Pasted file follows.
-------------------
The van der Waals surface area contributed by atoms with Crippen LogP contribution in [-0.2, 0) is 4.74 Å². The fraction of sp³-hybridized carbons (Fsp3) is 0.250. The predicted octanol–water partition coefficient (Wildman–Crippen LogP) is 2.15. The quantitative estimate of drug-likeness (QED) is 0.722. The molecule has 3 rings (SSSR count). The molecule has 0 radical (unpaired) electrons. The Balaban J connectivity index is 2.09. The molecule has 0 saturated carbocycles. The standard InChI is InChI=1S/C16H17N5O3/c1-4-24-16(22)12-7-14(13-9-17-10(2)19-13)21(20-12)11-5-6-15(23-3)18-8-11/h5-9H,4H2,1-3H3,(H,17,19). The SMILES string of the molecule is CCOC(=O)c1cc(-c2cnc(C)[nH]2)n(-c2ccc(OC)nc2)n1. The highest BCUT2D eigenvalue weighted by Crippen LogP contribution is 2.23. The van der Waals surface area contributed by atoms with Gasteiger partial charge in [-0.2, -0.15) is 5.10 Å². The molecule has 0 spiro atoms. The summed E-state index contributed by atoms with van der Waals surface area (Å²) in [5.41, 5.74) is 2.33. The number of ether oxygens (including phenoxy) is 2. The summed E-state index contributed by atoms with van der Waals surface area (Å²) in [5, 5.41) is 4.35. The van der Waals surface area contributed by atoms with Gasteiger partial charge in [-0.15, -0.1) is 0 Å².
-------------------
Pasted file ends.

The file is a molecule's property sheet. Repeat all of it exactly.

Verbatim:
The van der Waals surface area contributed by atoms with Crippen LogP contribution in [-0.2, 0) is 4.74 Å². The fraction of sp³-hybridized carbons (Fsp3) is 0.250. The predicted octanol–water partition coefficient (Wildman–Crippen LogP) is 2.15. The quantitative estimate of drug-likeness (QED) is 0.722. The molecule has 3 rings (SSSR count). The molecule has 0 radical (unpaired) electrons. The Balaban J connectivity index is 2.09. The molecule has 0 saturated carbocycles. The standard InChI is InChI=1S/C16H17N5O3/c1-4-24-16(22)12-7-14(13-9-17-10(2)19-13)21(20-12)11-5-6-15(23-3)18-8-11/h5-9H,4H2,1-3H3,(H,17,19). The SMILES string of the molecule is CCOC(=O)c1cc(-c2cnc(C)[nH]2)n(-c2ccc(OC)nc2)n1. The highest BCUT2D eigenvalue weighted by Crippen LogP contribution is 2.23. The van der Waals surface area contributed by atoms with Gasteiger partial charge in [-0.2, -0.15) is 5.10 Å². The molecule has 0 spiro atoms. The summed E-state index contributed by atoms with van der Waals surface area (Å²) in [5.41, 5.74) is 2.33. The number of ether oxygens (including phenoxy) is 2. The summed E-state index contributed by atoms with van der Waals surface area (Å²) in [5, 5.41) is 4.35. The van der Waals surface area contributed by atoms with Gasteiger partial charge in [-0.15, -0.1) is 0 Å².